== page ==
Testosterone

TESTOSTERONE:
also known as an androgen or chemically known as
17-beta-hydroxy-4-androstene-one is the most important sex hormone. Though
testosterone is more dominate within males women also produce testosterone at
about a rate of one-tenth to one-twelfth of male production. In males
testosterone is produced in the testes and in females produced in the ovaries.
Testosterone can be administered in many ways: injection, gel, cream, patch,
pill, or sublingual. The preferred method or application for males is through
injection and in women is cream or gel.

Testosterone In Males: In males testosterone is a strong factor in developing
typical adult male attributes such as penis and teste enlargement, facial and
pubic hair growth, increases in muscle mass and bone mass. The body
continuously controls the production of testosterone by releasing chemical
signals from the pituitary gland; lutinizing hormone (LH); and from the
hypothalamus . Testosterone In Women: In women testosterone is also present but
like previously stated in a range about one-tenth to one-twelfth of what is
originally produced by males. Women production of testosterone takes place
within the ovaries and adrenal glands. As a woman grows older and reaches
menopause their production of testosterone is nearly cut in half. This
reduction in testosterone can cause a decrease in energy and loss in libido. By
adding a small amount of testosterone to a current HRT Program or by itself a
woman can experience a great increase in libido and energy. Though there are
risks in women taking testosterone example oily skin,an increase of blood
pressure, and possible masculine characteristics these side-effects are minimal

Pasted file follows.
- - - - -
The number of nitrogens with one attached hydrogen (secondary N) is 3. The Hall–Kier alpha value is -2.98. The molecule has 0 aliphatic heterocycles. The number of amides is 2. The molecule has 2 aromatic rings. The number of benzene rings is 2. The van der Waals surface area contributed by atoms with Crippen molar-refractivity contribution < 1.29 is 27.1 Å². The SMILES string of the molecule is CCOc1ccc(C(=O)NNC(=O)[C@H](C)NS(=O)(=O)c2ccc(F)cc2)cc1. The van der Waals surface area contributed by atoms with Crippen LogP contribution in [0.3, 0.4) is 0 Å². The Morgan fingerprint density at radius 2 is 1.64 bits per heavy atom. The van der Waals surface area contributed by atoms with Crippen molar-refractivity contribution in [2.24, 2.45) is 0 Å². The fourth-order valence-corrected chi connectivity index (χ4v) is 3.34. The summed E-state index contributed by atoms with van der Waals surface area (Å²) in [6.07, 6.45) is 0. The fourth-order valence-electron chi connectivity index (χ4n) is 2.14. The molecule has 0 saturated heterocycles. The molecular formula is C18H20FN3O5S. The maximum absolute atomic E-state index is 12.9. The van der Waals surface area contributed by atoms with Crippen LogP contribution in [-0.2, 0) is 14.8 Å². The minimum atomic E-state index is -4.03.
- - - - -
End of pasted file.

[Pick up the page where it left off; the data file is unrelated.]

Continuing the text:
when carefully monitored by a trained physician

Andropause:
As men age, their ability to produce testosterone declines. As this stage is
similar to female menopause it is less subtle. Also, some men’s production of
LH decreases with aging, which lowers testosterone production. Moreover, a
protein that binds up and holds onto testosterone called sex hormone binding
globulin (SHBG) increases in older men. This reduces the amount of free
(unbound) testosterone in the blood that is available to tissues, such as
muscles. Aging also causes changes in the daily cycle of testosterone production.
For example, younger men show a peak of testosterone in the morning, but this
finding is blunted in older men. The decrease in testosterone production as men
age and symptoms associated with testosterone deficiency are sometimes referred
to as andropause.

Symptoms of Low Testosterone: Studies have shown that men with low testosterone
can become frail, lose muscle mass and suffer bone fractures due to
osteoporosis. Some data has suggested that testosterone therapy can lead to
increases in muscle mass and strength. Researchers also have shown that men who
are testosterone-deficient may be more likely to experience depression and
reduced quality-of-life than men who produce adequate amounts of the hormone.
Other signs of low testosterone in men may include decreased sex drive, poor
erections by the penis; erectile dysfunction (ED), lowered sperm count and
reduced fertility, or increased breast size. Men also may have symptoms similar
to those seen during menopause in women – hot flashes, increased irritability,
inability to concentrate, and depression.

Benefits of Testosterone Therapy: Testosterone replacement therapy has been
proven to improve both physical and psychological functioning. Improvements
have been proven in areas of mood, mental clarity, energy, maintaining
masculine characteristics (not experience in women with lower dosages),
increases in lean muscle mass, increases in bone density, sex interest, and
erectile dysfunction. trained physician


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